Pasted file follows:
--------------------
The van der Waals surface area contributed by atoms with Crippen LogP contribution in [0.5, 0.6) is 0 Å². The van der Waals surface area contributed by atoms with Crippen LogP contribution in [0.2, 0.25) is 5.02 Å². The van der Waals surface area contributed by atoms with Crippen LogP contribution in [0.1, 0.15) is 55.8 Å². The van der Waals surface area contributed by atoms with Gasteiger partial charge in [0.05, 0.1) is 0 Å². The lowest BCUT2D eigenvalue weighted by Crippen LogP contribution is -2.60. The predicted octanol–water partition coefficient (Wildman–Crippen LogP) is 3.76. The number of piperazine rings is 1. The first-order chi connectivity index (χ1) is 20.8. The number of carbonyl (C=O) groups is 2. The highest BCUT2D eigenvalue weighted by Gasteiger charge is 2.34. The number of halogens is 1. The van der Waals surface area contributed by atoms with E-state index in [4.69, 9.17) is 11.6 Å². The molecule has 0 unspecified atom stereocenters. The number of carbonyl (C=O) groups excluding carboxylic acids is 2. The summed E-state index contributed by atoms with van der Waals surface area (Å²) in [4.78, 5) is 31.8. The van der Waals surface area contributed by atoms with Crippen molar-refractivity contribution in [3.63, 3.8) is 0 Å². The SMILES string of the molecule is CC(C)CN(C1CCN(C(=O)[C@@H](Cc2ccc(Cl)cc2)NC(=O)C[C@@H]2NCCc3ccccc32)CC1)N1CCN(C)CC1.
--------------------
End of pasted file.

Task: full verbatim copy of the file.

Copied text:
The van der Waals surface area contributed by atoms with Crippen LogP contribution in [0.5, 0.6) is 0 Å². The van der Waals surface area contributed by atoms with Crippen LogP contribution in [0.2, 0.25) is 5.02 Å². The van der Waals surface area contributed by atoms with Crippen LogP contribution in [0.1, 0.15) is 55.8 Å². The van der Waals surface area contributed by atoms with Gasteiger partial charge in [0.05, 0.1) is 0 Å². The lowest BCUT2D eigenvalue weighted by Crippen LogP contribution is -2.60. The predicted octanol–water partition coefficient (Wildman–Crippen LogP) is 3.76. The number of piperazine rings is 1. The first-order chi connectivity index (χ1) is 20.8. The number of carbonyl (C=O) groups is 2. The highest BCUT2D eigenvalue weighted by Gasteiger charge is 2.34. The number of halogens is 1. The van der Waals surface area contributed by atoms with E-state index in [4.69, 9.17) is 11.6 Å². The molecule has 0 unspecified atom stereocenters. The number of carbonyl (C=O) groups excluding carboxylic acids is 2. The summed E-state index contributed by atoms with van der Waals surface area (Å²) in [4.78, 5) is 31.8. The van der Waals surface area contributed by atoms with Crippen molar-refractivity contribution in [3.63, 3.8) is 0 Å². The SMILES string of the molecule is CC(C)CN(C1CCN(C(=O)[C@@H](Cc2ccc(Cl)cc2)NC(=O)C[C@@H]2NCCc3ccccc32)CC1)N1CCN(C)CC1.